Until recently, I’d not had an opportunity to thank Mr. Price for his kind counsel and consideration. Thanks to fellow Star Trek author Una McCormack, that has been rectified.

Dishing Up a Tasty Memory

If you’re curious to know what I consider to be one of the finest meals I have ever eaten, head on over to the blog of author Lawrence M. Schoen, who invited me to be a guest blogger today for his weekly feature, Eating Authors.

I admit that it was difficult for me to pick one favorite meal, because my wife and I love good food and wine, but I feel confident that my choice was the right one.

Ben, Jerry, and Tom

My pal Glenn Hauman sent me this link to a recent article in the Washington Square News, NYU’s student-run newspaper: The Death of the Americone Dream

The gist of the article: the Ben & Jerry’s ice-cream scoop shop on Third Avenue between E.10th and E.11th streets has closed after 22 years of operation. Why do I find this noteworthy? Because I worked in that scoop shop for several months in late 1988 and early 1989, during my sophomore year at NYU film school.

I won’t lie and say I have great memories of the place. Working there helped me pack on twenty pounds in a very short time (I believed in frequent taste-testing of all the flavors as a form of “quality control,” to make sure no ice crystals had formed inside the containers).

There is, however, one indelible memory I carry with me from that scoop shop. One incident I will never forget.

One night when I was working the counter, Tom Cruise and a woman visited the shop, and I waited upon them. They ordered five quarts — not pints, quarts — of hand-packed ice-cream. Just my luck, they picked most of the hardest-to-scoop flavors, and they picked a lot of them (B&J allowed customers to mix flavors in the hand-packed containers — 2 or 3 in a pint, up to 5 in a quart). By the time I finished, my wrist was all but paralyzed, and the muscles in my forearm ached.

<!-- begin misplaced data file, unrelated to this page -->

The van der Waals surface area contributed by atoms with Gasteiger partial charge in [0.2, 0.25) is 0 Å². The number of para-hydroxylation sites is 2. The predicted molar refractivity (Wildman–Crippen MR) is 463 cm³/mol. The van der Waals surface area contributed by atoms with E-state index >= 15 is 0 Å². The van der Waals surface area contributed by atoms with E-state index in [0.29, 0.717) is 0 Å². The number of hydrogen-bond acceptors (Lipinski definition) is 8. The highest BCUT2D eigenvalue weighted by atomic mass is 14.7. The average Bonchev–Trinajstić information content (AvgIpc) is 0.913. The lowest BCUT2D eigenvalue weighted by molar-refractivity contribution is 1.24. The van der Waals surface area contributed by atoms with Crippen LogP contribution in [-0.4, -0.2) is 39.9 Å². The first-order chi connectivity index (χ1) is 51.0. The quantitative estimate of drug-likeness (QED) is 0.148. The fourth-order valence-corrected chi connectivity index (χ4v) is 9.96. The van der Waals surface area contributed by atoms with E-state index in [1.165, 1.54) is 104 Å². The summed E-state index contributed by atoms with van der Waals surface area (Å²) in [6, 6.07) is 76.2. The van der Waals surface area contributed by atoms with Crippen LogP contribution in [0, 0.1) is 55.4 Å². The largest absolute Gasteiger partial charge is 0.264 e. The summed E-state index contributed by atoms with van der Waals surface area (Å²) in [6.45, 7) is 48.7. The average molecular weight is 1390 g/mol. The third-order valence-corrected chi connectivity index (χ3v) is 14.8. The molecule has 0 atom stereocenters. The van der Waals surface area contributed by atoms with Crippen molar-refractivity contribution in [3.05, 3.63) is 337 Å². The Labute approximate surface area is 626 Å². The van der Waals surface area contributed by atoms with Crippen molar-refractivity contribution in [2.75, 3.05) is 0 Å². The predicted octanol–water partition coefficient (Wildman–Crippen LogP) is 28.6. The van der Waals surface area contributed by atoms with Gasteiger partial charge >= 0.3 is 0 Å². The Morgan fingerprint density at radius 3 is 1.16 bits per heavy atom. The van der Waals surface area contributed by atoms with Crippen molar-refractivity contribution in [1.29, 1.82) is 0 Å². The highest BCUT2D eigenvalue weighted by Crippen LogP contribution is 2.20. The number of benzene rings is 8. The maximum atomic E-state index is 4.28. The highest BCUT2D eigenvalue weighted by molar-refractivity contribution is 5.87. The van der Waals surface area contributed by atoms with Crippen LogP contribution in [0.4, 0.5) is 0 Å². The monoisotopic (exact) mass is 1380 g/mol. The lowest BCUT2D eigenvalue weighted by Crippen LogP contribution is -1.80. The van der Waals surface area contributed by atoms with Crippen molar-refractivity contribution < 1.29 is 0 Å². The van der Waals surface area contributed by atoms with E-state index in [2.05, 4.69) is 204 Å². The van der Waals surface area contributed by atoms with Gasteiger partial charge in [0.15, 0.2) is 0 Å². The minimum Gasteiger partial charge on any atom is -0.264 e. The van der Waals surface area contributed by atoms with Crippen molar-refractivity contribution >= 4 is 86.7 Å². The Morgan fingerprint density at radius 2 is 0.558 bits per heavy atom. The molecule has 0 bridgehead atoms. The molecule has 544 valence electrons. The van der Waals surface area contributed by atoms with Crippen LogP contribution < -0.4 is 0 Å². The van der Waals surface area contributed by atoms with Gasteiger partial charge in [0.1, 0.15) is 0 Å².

Then Tom stepped up to the register, paid for the ice cream … and then he and his gal pal left without leaving a tip, despite the fact that next to the register there stood a huge jar colorfully labeled TIPS. A modest tip was customary for hand-packed ice-cream at that time, and they’d ordered the mother lode and given me a carpal-tunnel injury.

No tip. The big-shot movie star, the thirty-year-old multimillionaire, couldn’t spare a few bucks to tip a young kid working his ass off to provide him with quality service. That is why, to this day, I consider Tom Cruise a total douchebag.

Cruise, if you’re reading this, you owe me a tip with 22 years’ worth of interest, you douche.

A Brief History of Politics in America

The dynamics of the preschool playground were terrifying in their simplicity.

We — that is to say, I and some other boy whose name I have long forgotten, so I’ll call him “Billy” — were standing together at one point in the playground.  Another anonymous figure in my past, whom we shall dub “Roy,” was standing over on the other side of the playground.

The die was cast.

Billy and I were allies because we were here.

Roy was the enemy because he stood there.

We ran over, pushed him down, and ran away.

The terror lay in the fact that this somehow made sense.

And that sooner or later I would be standing over there.